Psychiatry-UK would like to use your name, contact details, and email address to inform you of additional services, or provide information about your health to manage your healthcare needs. There may be occasions where authorised research facilities would like you to take part in research in regard to your particular health issues, to try and improve your health.

Your contact details may be used to invite you to receive further information about such research opportunities, but you must give your explicit consent to receive messages for research purposes. When using electronic methods to communicate with our patients, we ensure we abide by the requirements of the Privacy and Electronic Communication Regulations 2003 and review these regulations alongside the UK GDPR to ensure we are using your data appropriately when communicating with you.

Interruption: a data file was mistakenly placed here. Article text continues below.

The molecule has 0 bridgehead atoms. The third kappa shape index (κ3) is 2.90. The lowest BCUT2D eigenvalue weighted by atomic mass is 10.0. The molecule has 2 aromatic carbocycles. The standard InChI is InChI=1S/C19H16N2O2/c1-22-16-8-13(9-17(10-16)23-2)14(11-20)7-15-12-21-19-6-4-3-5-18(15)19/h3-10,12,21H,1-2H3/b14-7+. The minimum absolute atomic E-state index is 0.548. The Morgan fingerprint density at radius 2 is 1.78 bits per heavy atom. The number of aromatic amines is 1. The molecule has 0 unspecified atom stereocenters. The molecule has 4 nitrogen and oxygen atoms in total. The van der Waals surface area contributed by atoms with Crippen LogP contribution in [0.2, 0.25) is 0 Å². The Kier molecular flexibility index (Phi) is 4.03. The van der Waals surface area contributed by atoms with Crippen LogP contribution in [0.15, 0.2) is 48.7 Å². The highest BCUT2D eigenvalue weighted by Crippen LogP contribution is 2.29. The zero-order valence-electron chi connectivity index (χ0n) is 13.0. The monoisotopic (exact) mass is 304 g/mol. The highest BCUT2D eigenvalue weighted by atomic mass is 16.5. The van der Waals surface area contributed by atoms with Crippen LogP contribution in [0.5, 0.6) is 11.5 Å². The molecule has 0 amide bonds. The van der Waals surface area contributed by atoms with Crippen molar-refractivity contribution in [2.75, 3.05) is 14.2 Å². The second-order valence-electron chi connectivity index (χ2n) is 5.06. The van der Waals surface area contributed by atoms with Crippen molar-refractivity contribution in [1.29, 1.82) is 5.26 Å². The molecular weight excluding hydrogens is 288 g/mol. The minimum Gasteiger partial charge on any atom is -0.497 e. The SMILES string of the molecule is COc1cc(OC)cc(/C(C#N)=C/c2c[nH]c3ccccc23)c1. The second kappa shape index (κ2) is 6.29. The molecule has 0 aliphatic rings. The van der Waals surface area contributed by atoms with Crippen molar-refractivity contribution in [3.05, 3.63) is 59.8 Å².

Psychiatry-UK ask appropriately qualified clinicians to undertake necessary reviews to ensure patients are receiving safe and effective care, and as such may access personal data for this specific reason. Appropriate information sharing is an essential part of the provision of safe and effective care, and this includes information relating to patient’s medicines.

Patients may be put at risk if those who are providing their care do not have access to relevant, accurate and up-to-date information about them. Registered clinical professionals have both ethical and legal duties to protect patients’ personal information from inappropriate disclosure. The legal basis that allows us to do this is found in Article 6 (1) (e) of UK GDPR:

Article 6 (1)(e) processing is necessary for the performance of a task carried out in the public interest or in the exercise of official authority vested in the controller.

Article 6(1)(c) processing is necessary for compliance with a legal obligation to which the controller is subject.